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ON FAITH & MEDIA View Comments

Ong Bak: The Thai Warrior

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Source: Catholic News Service

Above-average martial arts action movie set in Thailand about a local scrapper (Tony Jaa) -- trained in an ancient fighting system -- who volunteers to retrieve a sacred Buddha statue revered by the locals which was stolen from the village temple by a ruthless crime boss (Sukhaaw Phongwilai) looking to sell it on the black market. Director Prachya Pinkaew dresses up the film's generic chop-socky premise with hyperkinetic fight sequences -- as balletic as they are brutal and all done without special effects -- which show off the athleticism of Jaa, who combines the acrobatic daredeviling of Jackie Chan and the lethal limbs of Bruce Lee. Much strong action violence, drug content, an aborted sexual encounter, fleeting rear nudity and sporadic rough and crude language. The USCCB Office for Film & Broadcasting classification is L -- limited adult audience, films whose problematic content many adults would find troubling. The Motion Picture Association of America rating is R -- restricted.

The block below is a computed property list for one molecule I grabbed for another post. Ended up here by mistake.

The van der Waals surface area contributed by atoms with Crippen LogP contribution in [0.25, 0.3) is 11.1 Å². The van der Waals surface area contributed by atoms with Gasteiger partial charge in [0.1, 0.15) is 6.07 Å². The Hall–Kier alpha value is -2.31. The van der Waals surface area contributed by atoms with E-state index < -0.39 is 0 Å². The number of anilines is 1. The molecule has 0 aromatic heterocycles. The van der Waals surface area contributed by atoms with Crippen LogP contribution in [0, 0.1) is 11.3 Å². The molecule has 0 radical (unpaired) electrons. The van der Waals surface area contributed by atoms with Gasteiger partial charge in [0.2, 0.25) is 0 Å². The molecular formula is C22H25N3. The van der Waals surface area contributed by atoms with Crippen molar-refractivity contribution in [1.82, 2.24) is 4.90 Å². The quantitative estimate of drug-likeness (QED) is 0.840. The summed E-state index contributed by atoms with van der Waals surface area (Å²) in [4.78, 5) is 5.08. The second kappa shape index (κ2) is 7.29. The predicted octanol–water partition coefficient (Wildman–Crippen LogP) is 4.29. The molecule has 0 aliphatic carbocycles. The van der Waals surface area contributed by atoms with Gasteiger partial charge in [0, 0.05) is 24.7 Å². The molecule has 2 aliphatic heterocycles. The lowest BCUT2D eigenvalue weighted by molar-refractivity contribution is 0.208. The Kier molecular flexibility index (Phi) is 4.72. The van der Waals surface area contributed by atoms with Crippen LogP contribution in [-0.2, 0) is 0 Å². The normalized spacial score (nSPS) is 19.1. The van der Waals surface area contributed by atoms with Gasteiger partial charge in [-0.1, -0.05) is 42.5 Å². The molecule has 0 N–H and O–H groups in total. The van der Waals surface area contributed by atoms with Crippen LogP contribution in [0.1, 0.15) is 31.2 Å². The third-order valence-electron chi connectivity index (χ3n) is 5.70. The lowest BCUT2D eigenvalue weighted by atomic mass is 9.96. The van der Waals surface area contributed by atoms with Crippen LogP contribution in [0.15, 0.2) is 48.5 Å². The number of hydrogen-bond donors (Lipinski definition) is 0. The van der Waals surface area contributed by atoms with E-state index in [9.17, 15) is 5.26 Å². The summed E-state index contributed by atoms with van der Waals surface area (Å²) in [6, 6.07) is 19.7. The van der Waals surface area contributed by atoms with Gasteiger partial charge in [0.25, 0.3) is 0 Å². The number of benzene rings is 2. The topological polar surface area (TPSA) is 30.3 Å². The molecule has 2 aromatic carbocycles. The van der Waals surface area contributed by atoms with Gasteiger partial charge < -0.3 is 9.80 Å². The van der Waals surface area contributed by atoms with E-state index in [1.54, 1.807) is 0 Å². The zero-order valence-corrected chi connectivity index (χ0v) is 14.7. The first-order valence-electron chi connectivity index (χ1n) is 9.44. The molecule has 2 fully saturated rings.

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James Oldo: You’ve heard rags-to-riches stories. Today, we celebrate the reverse. 
<p>James of Oldo was born into a well-to-do family near Milan in 1364. He married a woman who, like him, appreciated the comforts that came with wealth. But an outbreak of plague drove James, his wife and their three children out of their home and into the countryside. Despite those precautions, two of his daughters died from the plague, James determined to use whatever time he had left to build up treasures in heaven and to build God’s realm on earth. </p><p>He and his wife became Secular Franciscans. James gave up his old lifestyle and did penance for his sins. He cared for a sick priest, who taught him Latin. Upon the death of his wife, James himself became a priest. His house was transformed into a chapel where small groups of people, many of them fellow Secular Franciscans, came for prayer and support. James focused on caring for the sick and for prisoners of war. He died in 1404 after contracting a disease from one of his patients. </p><p>James Oldo was beatified in 1933.</p> American Catholic Blog Charity for the poor is like a living flame: the more dry the wood, the brighter it burns.


 
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